Calls for courtesy on Oman roads as car drenching cyclist video goes viral

Oman Wednesday 17/May/2017 21:40 PM
By: Times News Service
Calls for courtesy on Oman roads as car drenching cyclist video goes viral

Muscat: Calls have been made to launch a campaign of courtesy on Oman’s roads after a video showing a four-wheel drive car drenching a cyclist in a wadi went viral and resulted in the motorist’s arrest.
The video, which was tweeted yesterday by the Royal Oman Police (ROP), showed the vehicle overtaking a cyclist in the flowing wadi and completely soaking the poor cyclist in the process.
On Twitter, the ROP said, “The police would like to confirm that the driver of the vehicle has been arrested, and legal proceedings have been taken against him.”

“Showing regard for rules and regulations of traffic safety on the road indicates that the driver has the etiquette and knowledge for road safety, as well as respect for the law. We should cooperate to achieve road safety, and be respectful to others,” the tweet further said.
Although the car driver was arrested, many others continue to practice similar behaviour on the road every day, said campaigners and drivers, and calls have been made to curb the practice.
Ahmad Al Harthy, Oman’s international circuit racer feels strongly about such behaviour.
“To be honest, it’s a hooligan style of behaviour. I look at this as the driver using his car as a weapon that could have resulted in the cyclist being injured, but luckily he was able to continue, but was completely splashed with water.”
Deeply rooted values
He also called on people to bring their hospitality and deeply rooted values on the roads, “That’s an issue, it’s unfortunate because the same person who might be driving the car, or stopping you from coming into their lane or tailgating you or pressurising into exiting from a lane, could be the same person, who once you go to his house will refuse to enter the house without you going in first, so why can’t we just show those customs and our hospitality which we are known for, on the road as well?”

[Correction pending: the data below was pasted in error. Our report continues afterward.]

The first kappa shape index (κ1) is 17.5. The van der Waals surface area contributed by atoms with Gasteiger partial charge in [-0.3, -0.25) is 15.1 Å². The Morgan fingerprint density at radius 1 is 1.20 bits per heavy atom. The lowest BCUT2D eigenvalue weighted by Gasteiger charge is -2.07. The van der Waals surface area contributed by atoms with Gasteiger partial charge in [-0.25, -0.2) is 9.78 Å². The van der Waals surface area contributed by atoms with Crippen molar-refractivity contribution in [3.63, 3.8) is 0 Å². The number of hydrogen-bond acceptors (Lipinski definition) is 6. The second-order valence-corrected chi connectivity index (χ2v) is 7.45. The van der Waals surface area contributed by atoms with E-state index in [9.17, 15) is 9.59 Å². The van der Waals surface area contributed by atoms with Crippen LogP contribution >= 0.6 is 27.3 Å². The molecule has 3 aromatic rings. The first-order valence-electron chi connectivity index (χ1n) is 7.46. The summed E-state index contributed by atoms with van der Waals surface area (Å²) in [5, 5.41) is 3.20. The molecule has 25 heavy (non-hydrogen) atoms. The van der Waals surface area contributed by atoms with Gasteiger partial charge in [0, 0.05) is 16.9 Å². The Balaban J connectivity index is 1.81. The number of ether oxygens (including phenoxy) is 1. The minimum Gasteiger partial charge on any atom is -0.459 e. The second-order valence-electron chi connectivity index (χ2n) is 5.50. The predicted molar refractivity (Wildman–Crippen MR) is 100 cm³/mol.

Al Harthy said he would support a campaign targeting courtesy on the roads. “I would as a person, yes definitely. If it’s a matter of saving lives, who wouldn’t?”
“To be honest it’s something I am very passionate about, being a racing driver people think that we don’t obey the rules, but that’s exactly the opposite philosophy, the rules that we race with are very strict and very important in our racing environment. It’s unfortunate to say that driving your car on a public road is more dangerous and less respectful than being on the race track.”
“Another big problem is tailgating, leaving enough sufficient space between yourself and the driver ahead, many times it’s not about your control or your ability to drive your car, it’s usually what’s happening around you.”
“Also sometimes people avoid using indicators because others don’t respect what it really means. So if you are driving on the road the minute you indicate, the car next to you or behind you will try and avoid you from coming into the lane.”
Ali Al Barwani, the Head of the Oman Road Safety Association (ORSA) agrees and says that this is more of an ethical behaviour rather than just the usual driving etiquette.
“This is more than courtesy on the roads, it’s more of a personal behaviour, the person when he drives presents himself as
a human of course and it’s about their ethics.”
He said that religion should play a role, “We are in a Muslim country, so as well as from the Islamic point of view, I kindly request people from this religion to behave well and to respect everyone, Islam rewards Muslims to be good. For example if they see a stone on the road which might affect passers by, Islam rewards people to remove that stone and take out the risk of hurting other people, and it’s a very simple act.
“All religions ask people to act well, and in Oman we can use Islam as an example. This country has always been proud of its heritage and ethics of its people, and it’s not only Omanis but residents of Oman are also proud of our values, so this very small percentage of people who are not aligned with all these nice things, and are not acting respectful, that’s something is not nice and we are against it.”
Al Barwani supports a call for action, “I think this is happening now, and we cannot hide our heads and say it’s not there and I think if we do this (a campaign targeting courtesy on the roads) it will pay attention to the problem, and if its increasing we need to stop it.” Residents and citizens have also called for a call to action, and said that motorists need lessons in road courtesy, “Absolutely, we need to recognise and accept responsibility for the actions on the road. Driving with courtesy not only maintains safety of passengers and other road users, but can make everyone’s experiences on the road significantly better and enjoyable,” said Maria Al Ghafri
“Roads are for all- cars, trucks, pedestrians, cyclists, motorcyclists. Let’s all be courteous to everyone,” said Suresh Balakrishnan.